CAQ funds 4 auditing research projects
The Center for Audit Quality has selected four more academic research projects to fund through its grant program.
The four projects are the latest of 39 that the CAQ has helped fund over the past 10 years with the help of its Research Advisory Board. The CAQ also collaborates with the American Institute of CPAs on providing grants for academic research on auditing in an effort to improve the quality of audits. In addition, the CAQ runs an "Access to Audit Personnel" program that provides academic researchers with access to auditors who work at accounting firms for their studies.
The four projects announced Thursday include:
- “How Can Audit Committee Support Improve Auditors’ Application of Professional Skepticism?” by Joseph F. Brazel, North Carolina State University; Anna Gold, Vrije Universiteit Amsterdam; and Tammie Schaefer, University of Missouri – Kansas City.
- “‘Alexa, Audit Loan Grades’: Enhancing Auditor Reliance on Artificial Intelligence Through Anthropomorphism” by Sean Dennis and Benjamin P. Commerford of the University of Kentucky
- "Encouraging Relational Thinking to Enhance Auditor Use of Audit Data Analytics Output” by Cassandra Estep, Bright Hong, and Kathryn Kadous of Emory University.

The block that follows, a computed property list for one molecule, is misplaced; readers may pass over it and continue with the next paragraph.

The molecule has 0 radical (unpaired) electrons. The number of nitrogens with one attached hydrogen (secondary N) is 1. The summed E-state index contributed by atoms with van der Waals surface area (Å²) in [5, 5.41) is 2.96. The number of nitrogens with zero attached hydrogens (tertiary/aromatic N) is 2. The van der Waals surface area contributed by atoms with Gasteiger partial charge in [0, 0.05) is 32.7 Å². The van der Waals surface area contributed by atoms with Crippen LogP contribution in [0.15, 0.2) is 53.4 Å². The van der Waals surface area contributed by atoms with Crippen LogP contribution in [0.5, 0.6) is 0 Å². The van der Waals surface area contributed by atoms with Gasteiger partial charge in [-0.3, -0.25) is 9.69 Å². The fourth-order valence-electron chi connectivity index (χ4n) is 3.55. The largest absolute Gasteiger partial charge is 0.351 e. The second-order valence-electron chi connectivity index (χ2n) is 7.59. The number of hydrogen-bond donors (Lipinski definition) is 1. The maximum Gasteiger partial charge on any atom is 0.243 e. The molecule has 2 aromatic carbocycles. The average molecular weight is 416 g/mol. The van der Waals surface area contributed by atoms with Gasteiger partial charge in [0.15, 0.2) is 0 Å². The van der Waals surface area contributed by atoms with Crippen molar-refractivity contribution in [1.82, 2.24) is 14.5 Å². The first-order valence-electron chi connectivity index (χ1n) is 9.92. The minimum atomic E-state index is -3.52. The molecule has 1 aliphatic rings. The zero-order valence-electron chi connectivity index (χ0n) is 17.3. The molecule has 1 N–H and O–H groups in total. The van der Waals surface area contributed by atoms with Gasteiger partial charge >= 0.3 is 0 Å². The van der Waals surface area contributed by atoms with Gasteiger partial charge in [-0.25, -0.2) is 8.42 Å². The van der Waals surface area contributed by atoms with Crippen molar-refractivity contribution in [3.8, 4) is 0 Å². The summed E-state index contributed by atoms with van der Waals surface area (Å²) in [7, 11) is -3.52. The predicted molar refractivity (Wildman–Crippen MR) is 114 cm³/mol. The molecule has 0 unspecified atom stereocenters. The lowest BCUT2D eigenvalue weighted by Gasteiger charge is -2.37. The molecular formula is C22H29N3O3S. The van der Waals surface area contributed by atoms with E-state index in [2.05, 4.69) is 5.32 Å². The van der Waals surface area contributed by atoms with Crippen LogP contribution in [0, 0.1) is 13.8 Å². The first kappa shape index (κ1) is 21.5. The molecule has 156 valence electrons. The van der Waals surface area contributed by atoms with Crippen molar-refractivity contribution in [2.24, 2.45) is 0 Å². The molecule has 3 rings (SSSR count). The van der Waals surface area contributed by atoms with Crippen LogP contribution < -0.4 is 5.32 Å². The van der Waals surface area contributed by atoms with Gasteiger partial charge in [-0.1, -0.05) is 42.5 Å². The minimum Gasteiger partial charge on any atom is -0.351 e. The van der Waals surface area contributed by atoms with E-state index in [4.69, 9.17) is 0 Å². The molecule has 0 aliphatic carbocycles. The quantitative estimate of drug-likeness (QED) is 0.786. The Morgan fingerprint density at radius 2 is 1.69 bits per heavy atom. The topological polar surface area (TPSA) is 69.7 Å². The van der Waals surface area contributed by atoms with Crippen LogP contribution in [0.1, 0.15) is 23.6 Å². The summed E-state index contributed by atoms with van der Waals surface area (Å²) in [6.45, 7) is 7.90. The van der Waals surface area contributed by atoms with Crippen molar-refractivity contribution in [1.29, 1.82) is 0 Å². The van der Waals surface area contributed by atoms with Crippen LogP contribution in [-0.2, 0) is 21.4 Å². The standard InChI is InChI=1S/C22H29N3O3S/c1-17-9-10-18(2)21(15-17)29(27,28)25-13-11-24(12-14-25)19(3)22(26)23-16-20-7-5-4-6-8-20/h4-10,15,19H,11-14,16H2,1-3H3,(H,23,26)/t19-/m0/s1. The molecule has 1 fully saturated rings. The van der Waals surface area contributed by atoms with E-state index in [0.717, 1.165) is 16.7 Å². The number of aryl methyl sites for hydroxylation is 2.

- “CAMs and the Spotlight: The Effects of Auditor Disclosure on Auditor Judgments and Decisions” by Michelle McAllister and Brian Fitzgerald of Northeastern University.
“The CAQ and the public company auditing profession are dedicated to supporting independent academic research that can have important, real-world impact on audit quality and the future of auditing,” said CAQ executive director Cindy Fornelli in a statement. “We’re excited to continue our program, now in its 10th year, to fund academic research to help inform audit practice.”
To date, 14 of the academic research projects that the CAQ has supported have been published in peer-reviewed journals. The articles can be accessed through the CAQ website, along with a list of prior grant recipients.